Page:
Are you one of those people who are struggling with getting enough sleep? Have you always struggled or is it worse since the pandemic? Can you work with sleep deprivation?

A recent conversation with a former client identified she is existing on 3.5 hours of sleep per night on a regular basis. She admitted she knew it wasn’t good practice to sleep so little and she thinks her ideal sleep should be more like 7 hours. However, she felt she needed all the hours possible to do her work.

I don’t think she is alone in this struggle to get enough sleep, even people who get more than her 3.5 hours have talked about how they need more sleep.

What changed with your work and sleep balance since the pandemic?

This is what I have been thinking about — work-life balance, as well as work and sleep balance, are all affected by the pandemic. Let’s point out some of the things that changed.

  • Working remotely — There is little separation between workplace and home. Many people struggle to figure out where to work in the house as well as how to end work.
  • No clear end of the day — This point ties closely to the first point. Because we are working from home, you may continue far past when you would end the day if you worked in another location.
  • Multiple disruptions — Children, deliveries, animals, family members, contractors, and neighbors all impact your day when you spend it at home.
  • Guilt — While you might have felt some guilt when you worked in another location, you feel more if you leave a project before you complete it at home.
  • Lack of understanding of remote work by employers — This is new ground for everyone, and some employers are not clearly understanding how remote work should work. There was no manual for many companies and expectations may be that people should keep working because they are at home already.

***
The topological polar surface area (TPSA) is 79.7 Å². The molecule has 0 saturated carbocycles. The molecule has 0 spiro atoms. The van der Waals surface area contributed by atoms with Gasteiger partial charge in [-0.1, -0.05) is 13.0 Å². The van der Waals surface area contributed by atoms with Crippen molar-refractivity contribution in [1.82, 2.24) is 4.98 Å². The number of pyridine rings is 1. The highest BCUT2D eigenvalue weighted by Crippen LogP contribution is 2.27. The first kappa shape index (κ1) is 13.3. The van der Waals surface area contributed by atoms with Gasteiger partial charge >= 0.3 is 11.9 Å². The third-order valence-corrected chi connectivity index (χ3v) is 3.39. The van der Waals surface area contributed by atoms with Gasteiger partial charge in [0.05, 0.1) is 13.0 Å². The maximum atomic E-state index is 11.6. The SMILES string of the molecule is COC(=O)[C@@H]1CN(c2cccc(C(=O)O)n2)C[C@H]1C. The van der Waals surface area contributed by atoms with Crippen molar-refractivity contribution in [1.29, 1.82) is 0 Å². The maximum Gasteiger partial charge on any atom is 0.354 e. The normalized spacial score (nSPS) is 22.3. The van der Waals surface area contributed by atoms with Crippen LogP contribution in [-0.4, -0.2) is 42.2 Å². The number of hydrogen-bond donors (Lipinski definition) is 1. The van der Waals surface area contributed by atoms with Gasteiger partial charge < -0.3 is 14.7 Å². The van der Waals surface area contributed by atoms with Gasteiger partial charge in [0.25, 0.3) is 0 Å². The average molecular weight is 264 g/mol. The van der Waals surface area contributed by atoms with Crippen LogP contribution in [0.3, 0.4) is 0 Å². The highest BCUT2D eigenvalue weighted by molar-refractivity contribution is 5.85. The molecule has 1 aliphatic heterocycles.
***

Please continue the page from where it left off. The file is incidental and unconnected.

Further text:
How can you readjust your work and sleep balance?

Everyone must figure out the best strategy for themselves, but I can share what has worked for me. I have worked from home since 1981 both as an employee and as a sole proprietor small business owner who also had multiple contracts running under the business.

Office location

We bought this house understanding that we wanted office space. My husband, a remodeling contractor created an office in the lower level of our home in the first year. It had direct outside access via a door leading to the driveway. I stayed in that office from 1992 to 2005 when our children had grown up and I took over my present office, which was the former playroom and then family room that our sons and their friends inhabited.

If you can find a room to repurpose as an office, you can have a dedicated workspace. My upstairs office overlooks the city, and I can see out the window behind my monitors. Natural light is better for you. I realize this isn’t possible for everyone but if you can position your desk by a window, do it. Your mood will be better and for me, the natural light eliminated my headaches caused by the fluorescent lighting in the lower office.

Family Members

My two sons were turned 5 and 6 shortly after we moved into this house. They were in kindergarten and preschool and my business was much smaller in those days. Not everyone has that luxury but the same luxury of not working as much meant less income.

If you can find ways of managing children’s needs and activities while you work, especially in these strange times, you will benefit. I realize many options because of the pandemic are unavailable.